Wednesday, May 5, 2010

Democrat Micky Kaus: Tell the Unions No

It is rare to find a Democrat that will take on the unions and write about the obvious economic problems caused by aggressive unionism. Read the entire article, you'll find you are in agreement with much of what Micky Kaus says.

Do you have to love labor unions to be a good Democrat? That was the question raised last year by the unpopular bailouts of unionized Detroit automakers. It's been raised again this year by California's budget crisis, created at least in part by generous pensions for unionized public employees. I think the answer is no. It's time for Democrats, even liberal Democrats, to start looking at unions and unionism with deep skepticism.

Keep in mind that Detroit's union, the United Auto Workers, is one of our best. It's democratic. It's not corrupt. Its leadership has often been visionary. Yet working within our archaic union system, it still helped bring our greatest industry to its knees. And the taxpayers were stuck with the bill for bailing it out, while UAW members didn't even take a cut of $1 an hour in their $28-an-hour basic pay. How many Californians would like $27-an-hour manufacturing jobs? Actually, there was a good auto factory in California, the NUMMI plant in Fremont. It got sucked under when GM went broke. Those 4,500 jobs are gone.

Yet the answer of most union leaders to the failure of 1950s unionism has been more 1950s unionism. This isn't how we're going to get prosperity back. But it's the official Democratic Party dogma. No dissent allowed.

Government unions are even more problematic (and as private sector unions have failed in the marketplace, government unions are increasingly dominant). If there are limits on what private unions can demand -- when they win too much, as we've seen, their employers tend to disappear -- there is no such limit on what government unions can demand. They just have to get the politicians to raise your taxes to pay for it, and by funding the Democratic machine, they acquire just the politicians they need.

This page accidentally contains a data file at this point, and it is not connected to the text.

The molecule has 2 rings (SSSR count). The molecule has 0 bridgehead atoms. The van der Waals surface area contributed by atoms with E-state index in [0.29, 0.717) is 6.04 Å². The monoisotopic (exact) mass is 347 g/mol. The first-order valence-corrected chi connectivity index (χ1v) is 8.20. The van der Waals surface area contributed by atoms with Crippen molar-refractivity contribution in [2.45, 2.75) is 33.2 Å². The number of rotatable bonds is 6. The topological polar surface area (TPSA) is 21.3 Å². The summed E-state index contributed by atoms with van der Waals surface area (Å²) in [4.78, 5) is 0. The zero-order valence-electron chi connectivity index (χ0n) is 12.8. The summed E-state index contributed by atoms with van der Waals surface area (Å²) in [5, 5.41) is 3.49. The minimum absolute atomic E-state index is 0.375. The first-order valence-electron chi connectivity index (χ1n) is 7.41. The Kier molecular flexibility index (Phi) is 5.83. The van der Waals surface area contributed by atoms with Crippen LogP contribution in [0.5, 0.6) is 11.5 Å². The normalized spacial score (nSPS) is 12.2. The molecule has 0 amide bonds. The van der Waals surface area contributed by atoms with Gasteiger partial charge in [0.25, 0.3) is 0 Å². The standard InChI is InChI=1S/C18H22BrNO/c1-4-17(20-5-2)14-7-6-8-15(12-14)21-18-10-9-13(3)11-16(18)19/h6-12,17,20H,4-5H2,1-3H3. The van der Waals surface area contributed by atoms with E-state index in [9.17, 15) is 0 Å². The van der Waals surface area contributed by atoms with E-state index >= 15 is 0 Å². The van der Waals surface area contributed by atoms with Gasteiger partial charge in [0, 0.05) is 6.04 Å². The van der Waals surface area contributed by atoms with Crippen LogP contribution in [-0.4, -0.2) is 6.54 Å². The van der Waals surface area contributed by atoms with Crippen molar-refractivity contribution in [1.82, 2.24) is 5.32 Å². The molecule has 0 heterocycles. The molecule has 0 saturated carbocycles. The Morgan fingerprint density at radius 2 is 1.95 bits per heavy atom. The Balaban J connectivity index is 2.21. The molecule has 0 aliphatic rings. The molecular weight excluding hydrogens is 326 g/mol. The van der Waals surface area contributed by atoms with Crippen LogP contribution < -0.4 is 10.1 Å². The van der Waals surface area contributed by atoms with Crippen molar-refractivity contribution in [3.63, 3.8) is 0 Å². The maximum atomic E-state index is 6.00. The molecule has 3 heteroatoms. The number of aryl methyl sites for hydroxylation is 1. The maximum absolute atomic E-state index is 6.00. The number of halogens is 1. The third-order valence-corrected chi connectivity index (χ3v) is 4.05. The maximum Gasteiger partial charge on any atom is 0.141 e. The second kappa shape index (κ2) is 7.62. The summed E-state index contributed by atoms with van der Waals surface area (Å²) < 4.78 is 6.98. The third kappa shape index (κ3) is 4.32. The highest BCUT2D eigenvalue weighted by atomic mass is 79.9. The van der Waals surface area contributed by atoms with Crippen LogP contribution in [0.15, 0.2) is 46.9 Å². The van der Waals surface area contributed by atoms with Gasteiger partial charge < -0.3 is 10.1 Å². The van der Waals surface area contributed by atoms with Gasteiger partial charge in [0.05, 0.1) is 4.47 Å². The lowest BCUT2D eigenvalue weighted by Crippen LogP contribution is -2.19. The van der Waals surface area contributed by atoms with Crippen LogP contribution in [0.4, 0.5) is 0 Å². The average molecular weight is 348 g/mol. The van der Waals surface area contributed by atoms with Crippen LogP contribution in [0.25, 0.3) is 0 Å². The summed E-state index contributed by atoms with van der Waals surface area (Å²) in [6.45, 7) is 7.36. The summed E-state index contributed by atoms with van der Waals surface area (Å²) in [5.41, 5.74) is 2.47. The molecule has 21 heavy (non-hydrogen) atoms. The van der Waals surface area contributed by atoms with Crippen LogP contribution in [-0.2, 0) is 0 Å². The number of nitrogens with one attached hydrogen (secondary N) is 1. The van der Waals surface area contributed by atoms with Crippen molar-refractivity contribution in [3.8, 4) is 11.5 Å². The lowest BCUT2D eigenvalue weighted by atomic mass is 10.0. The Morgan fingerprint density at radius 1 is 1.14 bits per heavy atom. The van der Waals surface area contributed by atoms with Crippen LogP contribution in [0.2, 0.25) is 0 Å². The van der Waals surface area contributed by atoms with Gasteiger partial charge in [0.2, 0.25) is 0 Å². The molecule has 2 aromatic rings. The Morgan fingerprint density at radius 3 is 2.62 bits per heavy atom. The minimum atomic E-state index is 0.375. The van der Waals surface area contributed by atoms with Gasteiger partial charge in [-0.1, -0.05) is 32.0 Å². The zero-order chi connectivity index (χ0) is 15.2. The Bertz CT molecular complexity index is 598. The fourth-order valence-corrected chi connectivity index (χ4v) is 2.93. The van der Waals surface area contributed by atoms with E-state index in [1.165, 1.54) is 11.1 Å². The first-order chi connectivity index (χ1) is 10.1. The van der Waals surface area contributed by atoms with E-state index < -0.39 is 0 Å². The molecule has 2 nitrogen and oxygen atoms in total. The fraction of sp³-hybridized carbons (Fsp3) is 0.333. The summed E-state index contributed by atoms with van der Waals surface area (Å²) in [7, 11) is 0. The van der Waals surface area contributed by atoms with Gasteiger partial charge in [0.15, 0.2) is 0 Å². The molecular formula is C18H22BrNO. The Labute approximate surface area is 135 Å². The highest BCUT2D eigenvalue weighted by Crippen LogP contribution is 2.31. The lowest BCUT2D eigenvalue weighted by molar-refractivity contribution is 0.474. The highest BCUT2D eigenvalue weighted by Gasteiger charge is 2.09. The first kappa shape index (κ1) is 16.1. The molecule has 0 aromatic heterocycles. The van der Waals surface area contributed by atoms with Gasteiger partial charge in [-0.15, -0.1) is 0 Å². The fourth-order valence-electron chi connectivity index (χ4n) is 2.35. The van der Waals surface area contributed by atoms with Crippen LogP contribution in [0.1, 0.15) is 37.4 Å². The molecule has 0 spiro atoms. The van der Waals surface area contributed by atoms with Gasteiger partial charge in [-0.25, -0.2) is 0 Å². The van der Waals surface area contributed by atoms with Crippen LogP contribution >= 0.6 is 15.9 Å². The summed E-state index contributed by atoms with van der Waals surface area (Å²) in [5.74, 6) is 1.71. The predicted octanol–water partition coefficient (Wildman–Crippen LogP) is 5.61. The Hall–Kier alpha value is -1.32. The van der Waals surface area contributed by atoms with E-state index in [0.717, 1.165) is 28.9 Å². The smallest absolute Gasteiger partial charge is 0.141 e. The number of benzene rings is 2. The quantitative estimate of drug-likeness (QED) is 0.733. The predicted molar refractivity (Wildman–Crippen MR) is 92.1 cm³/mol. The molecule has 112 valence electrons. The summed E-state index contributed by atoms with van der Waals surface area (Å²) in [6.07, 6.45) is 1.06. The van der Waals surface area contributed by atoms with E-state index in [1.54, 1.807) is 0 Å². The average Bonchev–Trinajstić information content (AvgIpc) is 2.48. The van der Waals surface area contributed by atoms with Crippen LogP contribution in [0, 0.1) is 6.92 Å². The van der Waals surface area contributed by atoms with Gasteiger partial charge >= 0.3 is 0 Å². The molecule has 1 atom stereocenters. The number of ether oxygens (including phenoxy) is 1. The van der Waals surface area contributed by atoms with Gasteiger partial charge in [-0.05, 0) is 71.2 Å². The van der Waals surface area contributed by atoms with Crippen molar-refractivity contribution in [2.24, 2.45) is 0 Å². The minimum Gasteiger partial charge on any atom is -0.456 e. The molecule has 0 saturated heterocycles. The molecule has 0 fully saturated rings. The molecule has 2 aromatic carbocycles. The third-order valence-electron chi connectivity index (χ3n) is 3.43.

No wonder that in our biggest school systems, it's become virtually impossible to fight the teachers unions and fire bad teachers. The giant L.A. Unified school system, with 33,000 teachers, fires only about 21 a year, or fewer than 1 in 1,000, according to the findings of an L.A. Times investigation. Now either Los Angeles has the greatest teachers in the world or something is very wrong. Talk to parents and you'll know the answer.

"The deal used to be that civil servants were paid less than private sector workers in exchange for an understanding that they had job security for life. But we politicians, pushed by our friends in labor, gradually expanded pay and benefits ... while keeping the job protections and layering on incredibly generous retirement packages that pay ex-workers almost as much as current workers. Talking about this is politically unpopular and potentially even career suicide ... but at some point, someone is going to have to get honest about the fact."

That quote is from Willie Brown, a Democratic hero, explaining why the state may go the way of Vallejo and General Motors. Easy for him to say; he's retired. But you won't catch any Democrats who are running for office saying it. They're too dependent on organized labor's money and muscle.

We need nonretired Democrats who tell the unions no. Or else, perhaps after more bankruptcies and bailouts, Republicans will do it for them.
Democratic Micky Kaus: Tell the Unions No

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